In Part 3 of the interview with The New Indian executive editor Rohan Dua, ace Bollywood producer Karan Johar talks about the controversy over Amir Khan’s Laal Singh Chaddha, the credibility of Padma awards, and the Varanasi connection of his recently-released movie Brahmāstra: Excerpts:
Rohan Dua: There’s a huge controversy over the losses that Aamir Khan’s new movie Laal Singh Chaddha has incurred. There’s also a massive outrage against him. Do you think this also unsettles an actor or a producer?
Karan Johar: My father died of cancer in 2004 and his last released film was Kal Ho Na Ho, which ironically portrays a man battling a disease. My father’s treatment started in New York. He told the oncologist treating him that he was shooting a film there. The oncologist asked him what the film was about. My father said the film is about a man who comes to New York because he is dying and the doctor got a little like thrown-off because my father was also being treated for cancer (fourth-stage cancer).
Every filmmaker or artist always wishes for the best when he/she tells a story or makes a creation. It comes from his or her heart. I don’t want to speak about any particular person or film, but I have to say that every time I tell a story, I always try to tell a story which the audience loves; I never want to offend or upset anyone — that’s how I was raised. My parents always said if you have committed a mistake or broken someone’s heart, you should apologize. My creativity and filmmaking have always been to garner love of the nation and never to upset or offend anyone. I am all about public opinion that is genuine and heartfelt even if it is criticism. I have always accepted my failure because I feel that if a film didn’t work for whatever reason then maybe, it is not creatively resonating with the audience.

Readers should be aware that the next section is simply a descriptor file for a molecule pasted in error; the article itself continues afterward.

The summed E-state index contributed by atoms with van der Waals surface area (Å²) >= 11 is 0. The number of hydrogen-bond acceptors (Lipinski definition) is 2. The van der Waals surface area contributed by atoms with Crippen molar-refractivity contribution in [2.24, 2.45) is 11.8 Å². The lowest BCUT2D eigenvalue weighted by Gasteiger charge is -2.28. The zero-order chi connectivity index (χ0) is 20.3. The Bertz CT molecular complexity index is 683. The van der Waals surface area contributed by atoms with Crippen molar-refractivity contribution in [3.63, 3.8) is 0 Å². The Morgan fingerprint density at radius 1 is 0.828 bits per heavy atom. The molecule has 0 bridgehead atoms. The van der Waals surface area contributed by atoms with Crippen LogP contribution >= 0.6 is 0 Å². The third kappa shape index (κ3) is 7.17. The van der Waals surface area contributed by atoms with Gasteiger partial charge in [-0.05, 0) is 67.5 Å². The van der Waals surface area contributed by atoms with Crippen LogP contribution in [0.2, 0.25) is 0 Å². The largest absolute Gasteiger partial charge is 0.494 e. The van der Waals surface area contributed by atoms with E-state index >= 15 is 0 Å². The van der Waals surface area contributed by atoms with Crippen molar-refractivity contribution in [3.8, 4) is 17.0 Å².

Rohan Dua: You said that Brahmastra is shot in the beautiful locales of Banaras (Varanasi), which is also the Prime Minister’s constituency. Was it by design and intended to win over the Hindus? How close do you feel to this religion?
Karan Johar: I feel the Baranasi element is a very important part of the film and narrative. It was always in Ayan’s vision, a decade away when I first had this story in 2013. It was always in the narrative. Ayan is an extremely religious person and an ardent Goddess Durga worshipper. His father especially sets up a pandal during the festival time. They have a very big pandal. All the cousins go to the pandal and celebrate the festival. So when we speak about religion and the power of religion, we all are people who have been raised with a value system that comes and derives out of this religion. It reflects in the respect for elders, respect for our land, and respect for our relationships. That’s how I have been raised, that’s how Ayan has been raised. I was taught that we should touch the feet of the elders. When I meet an elder, I literally bow down out of respect.
We had shot the film; the sequence of Kesariya song was to be shot, but the weather was not favorable. And for some reason, we had to go back.
Rohan Dua: So you had to shoot twice.
Karan: Yes, so Kesariya the first version had that different beat. Then the song got changed and then adapted. Those of Ayan and Preetam Da got together. But we went back to the sun. It was almost like the Lord was shining over us. The sun was shining beautifully, you know. We got all the support and help from everyone to shoot there and it just, I felt, added to the blessings to Brahmastra.
Rohan Dua: In fact, the soundtrack of this movie is very captivating. It actually captures the essence of what Varanasi is today. How closely connected did you feel when you visited Kashi Vishwanath? How did you feel?
Karan Johar: Unfortunately, during the shooting in Banaras, I was out of the country. I was personally not there to seek the blessings, but everyone’s experience was beautiful. When you watch the song shot at Kashi Vishwanath on the big screen, you will get a sense of spirituality.
Rohan Dua: So, you were not there?
Karan Johar: I hope that we go there with pride in our hearts post-release.